Local or foreign coach: Who should the NFF pursue after Peseiro’s departure?

The Super Eagles are without a coach following the expiration of Jose Peseiro’s contract, and the NFF have to get started replacement 

Portuguese tactician Jose Peseiro announced that he has left his position as Super Eagles coach following the expiration of his contract with the Nigeria Football Federation, Soccernet.ng reports.

The expiration of his deal ended a two-year stint with Nigeria, which saw him register eleven wins, four draws, and seven losses. He also helped the Super Eagles to a second-place finish for the 2023 Africa Cup of Nations.

Now that both parties have parted ways, the NFF have to appoint a new coach. But one of the first decisions the NFF has to make is whether to employ an Indigenous coach or a foreign one.

Currently, Nigeria have quite a few decent coaches who could handle the job, like Augustine Eguavoen, Finidi George, and Emmanuel Amunike.

However, over the years, some NFF boards have shown a preference for foreign coaches, hence the appointment of the likes of Peseiro, Lars Lagerback, Berti Vorgts, and others.

Now, they have to make that decision. They have to take into context some of the peculiarities surrounding the options available.

Chief of the issues that the NFF has to look at is funding. The NFF are notorious for owing salaries. During Peseiro’s time as coach, he was owed. Also, Gernot Rohr had to drag Nigeria to FIFA to get his pay, and it is not just the male team. Even the Super Falcons coach, Randy Waldrum, has experienced the same predicament.

Obviously, a foreign coach would be more expensive than a local coach. So, it would be easier and more affordable for the NFF to employ a local coach.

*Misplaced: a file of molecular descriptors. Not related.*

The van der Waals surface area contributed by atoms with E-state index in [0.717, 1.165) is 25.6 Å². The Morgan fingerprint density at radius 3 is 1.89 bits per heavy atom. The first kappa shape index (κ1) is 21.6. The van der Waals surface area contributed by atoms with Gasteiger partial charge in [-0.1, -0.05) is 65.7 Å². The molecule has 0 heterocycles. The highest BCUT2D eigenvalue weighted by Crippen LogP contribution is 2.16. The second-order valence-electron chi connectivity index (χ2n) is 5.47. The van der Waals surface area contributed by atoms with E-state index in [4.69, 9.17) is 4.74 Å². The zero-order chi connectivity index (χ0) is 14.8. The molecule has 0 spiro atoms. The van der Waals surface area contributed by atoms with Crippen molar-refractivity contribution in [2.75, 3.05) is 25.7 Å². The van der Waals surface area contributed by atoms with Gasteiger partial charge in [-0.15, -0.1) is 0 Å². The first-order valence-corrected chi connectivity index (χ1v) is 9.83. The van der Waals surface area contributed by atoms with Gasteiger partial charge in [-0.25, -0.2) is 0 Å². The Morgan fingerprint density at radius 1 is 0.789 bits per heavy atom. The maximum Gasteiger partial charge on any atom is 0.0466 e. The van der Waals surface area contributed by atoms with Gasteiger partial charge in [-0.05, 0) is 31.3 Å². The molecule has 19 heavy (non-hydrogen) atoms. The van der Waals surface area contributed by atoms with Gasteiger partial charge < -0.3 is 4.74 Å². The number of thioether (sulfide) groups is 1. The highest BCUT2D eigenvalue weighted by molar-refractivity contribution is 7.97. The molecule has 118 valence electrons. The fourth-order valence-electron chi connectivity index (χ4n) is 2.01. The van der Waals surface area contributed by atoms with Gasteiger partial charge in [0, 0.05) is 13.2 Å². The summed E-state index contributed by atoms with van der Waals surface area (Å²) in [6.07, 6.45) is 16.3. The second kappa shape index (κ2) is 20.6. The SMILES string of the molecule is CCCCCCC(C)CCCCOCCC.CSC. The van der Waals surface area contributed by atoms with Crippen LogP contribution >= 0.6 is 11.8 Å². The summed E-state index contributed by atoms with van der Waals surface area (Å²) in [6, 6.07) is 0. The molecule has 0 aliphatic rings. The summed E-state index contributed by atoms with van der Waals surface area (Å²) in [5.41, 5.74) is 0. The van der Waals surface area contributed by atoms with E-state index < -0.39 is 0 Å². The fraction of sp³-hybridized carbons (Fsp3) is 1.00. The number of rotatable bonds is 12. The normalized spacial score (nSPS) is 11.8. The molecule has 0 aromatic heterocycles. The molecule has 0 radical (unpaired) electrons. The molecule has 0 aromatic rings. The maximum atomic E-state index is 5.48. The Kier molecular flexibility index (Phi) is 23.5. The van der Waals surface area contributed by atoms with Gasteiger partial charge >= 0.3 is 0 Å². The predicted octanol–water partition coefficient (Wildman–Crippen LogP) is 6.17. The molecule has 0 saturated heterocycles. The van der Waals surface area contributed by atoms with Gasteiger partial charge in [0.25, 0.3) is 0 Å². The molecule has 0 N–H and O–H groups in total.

Foreign coaches have not exactly brought much silverware to Nigeria in recent years, so why employ a foreign manager?

Also, foreign coaches have a knack for neglecting the home-based league. A big example was the goalkeeper crisis that the Super Eagles was facing before the AFCON. Peseiro refused to try one of the NPFL players an opportunity until he eventually discovered Stanley Nwabali, who himself had just left the NPFL two years ago.

However, a local coach would pay more attention to home-based talents and give them more opportunities. Late Stephen Keshi tried it in 2013, and it worked for him.

On the other hand, most of the local coaches have not exactly covered themselves in glory. The last Nigerian coach, Sunday Oliseh, left the job under controversial circumstances, and that left a bitter taste in the mouth.

Augustine Eguavoen has been trial and error in all his stints as Super Eagles coach, and Emmanuel Amunike does not have much experience aside from the Golden Eaglets and Tanzania.

Still, it could be a good gamble for Nigeria, considering the success that Senegal had with Aliou Cisse as their coach.

The NFF have a big task on their hands, and a mistake would be costly at this point. They must decide whether to leave Eguavoen there as the permanent manager or get someone else.

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